The main function of skin, the largest organ of the body, is to protect the body from infection and yet there are times when the skin itself can become infected.1
Any breach in the skin, even something as minor as a cut or graze, can expose the body to bacterial invasion.2
Skin infections caused by bacteria can range from mild to serious.1 Mild cases can be treated with fusidic acid.3
More serious cases of infection may require a trip to your doctor and oral antibiotics.
Common examples of bacterial skin infection include:
- Abscesses / Boils
These are normally tender, reddish, firm or fluctuant masses of walled off pussy material, arising from hair follicles.4
- CarbunclesCarbunclesWhen more than one abscess or boil are connected to one another with tracts below the skin surface, it forms a larger abscess called a carbuncle.
If you have children then you may have encountered Impetigo. It’s a common skin infection in children that can easily spread from one child to another.3
Typically found in adult men, folliculitis is a bacterial infection of multiple hair follicles and is most often present on the face, scalp or legs.4
Infection can develop when a wound is contaminated with dirt and bacteria. Whilst wounds may be painful at first, pain that worsens a day or more after the injury is often the first sign of infection. Infected wounds become red and swollen and may ooze pus. A fever may also develop.5
What is the outlook for bacterial skin infection?
Normal, healthy skin presents a natural physical barrier to bacterial invasion2 but when there’s a break in the skin, bacterial infection can occur.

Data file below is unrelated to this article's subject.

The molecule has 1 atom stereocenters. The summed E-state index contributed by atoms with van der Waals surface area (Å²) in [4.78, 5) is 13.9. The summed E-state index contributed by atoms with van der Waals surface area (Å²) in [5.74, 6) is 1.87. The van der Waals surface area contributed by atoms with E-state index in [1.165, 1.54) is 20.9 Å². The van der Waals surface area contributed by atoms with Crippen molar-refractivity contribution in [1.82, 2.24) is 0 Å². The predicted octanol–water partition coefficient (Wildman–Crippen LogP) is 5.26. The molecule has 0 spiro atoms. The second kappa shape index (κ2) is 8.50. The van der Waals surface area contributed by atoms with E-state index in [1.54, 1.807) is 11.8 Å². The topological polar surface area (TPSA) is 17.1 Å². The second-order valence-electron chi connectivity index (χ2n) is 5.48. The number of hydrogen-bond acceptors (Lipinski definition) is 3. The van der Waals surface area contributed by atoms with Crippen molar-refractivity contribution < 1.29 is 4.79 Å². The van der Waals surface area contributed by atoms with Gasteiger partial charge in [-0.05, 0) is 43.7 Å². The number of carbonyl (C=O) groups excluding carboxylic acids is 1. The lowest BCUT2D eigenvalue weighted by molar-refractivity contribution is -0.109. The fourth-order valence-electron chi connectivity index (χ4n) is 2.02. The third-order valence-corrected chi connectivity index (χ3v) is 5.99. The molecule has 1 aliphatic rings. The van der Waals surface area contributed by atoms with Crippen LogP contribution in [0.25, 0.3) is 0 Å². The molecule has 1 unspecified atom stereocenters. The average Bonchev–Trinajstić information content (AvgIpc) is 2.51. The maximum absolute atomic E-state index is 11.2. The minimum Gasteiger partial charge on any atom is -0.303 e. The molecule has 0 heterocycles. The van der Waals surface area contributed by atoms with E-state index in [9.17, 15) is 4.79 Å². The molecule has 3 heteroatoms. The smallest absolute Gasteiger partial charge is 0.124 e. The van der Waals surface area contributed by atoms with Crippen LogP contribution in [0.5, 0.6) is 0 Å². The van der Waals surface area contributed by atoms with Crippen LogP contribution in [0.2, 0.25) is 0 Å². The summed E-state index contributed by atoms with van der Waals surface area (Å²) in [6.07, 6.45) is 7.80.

Most types of bacterial skin infections respond well to medications such as topical antibiotics.These work to eradicate harmful bacteria from the skin surface.2
For a mild bacterial infection, ask your pharmacist about a topical antibiotic from Adcock Ingram.
1. Healthline [Online] https://www.healthline.com/health/skin-infection. Accessed February 2020.
2. Leyden JJ. The Role of Topical Antibiotics in Dermatologic Practice [online] 25 June 2003 [cited March 2020]; Available from URL: https://www.medscape.org/viewarticle/457542_6.
3. Koning S, Verhagen AP, van Suijlekom-Smit LWA, et al. Interventions for Impetigo (Review). The Cochrane Collaboration. The Cochrane library 2009;3:1-75. Cochrane Database of Systematic Reviews 2003, Issue 2. Art. No.: CD003261. [Online] 2003 Apr 22 [Cited] March 2020. Available at: DOI: 10.1002/14651858 CD003261.pub2.
4. Stulberg DL, Penrod MA, Blatny RA. Common Bacterial Skin Infections. Am Fam Physician 2002;66(1):119-24. 5. Kaji AH. Wounds [online] April 2018 [cited March 2020]; Available from URL: https://www.merckmanuals.com/home/injuries-and-poisoning/first-aid/wounds?query=Lacerations#.
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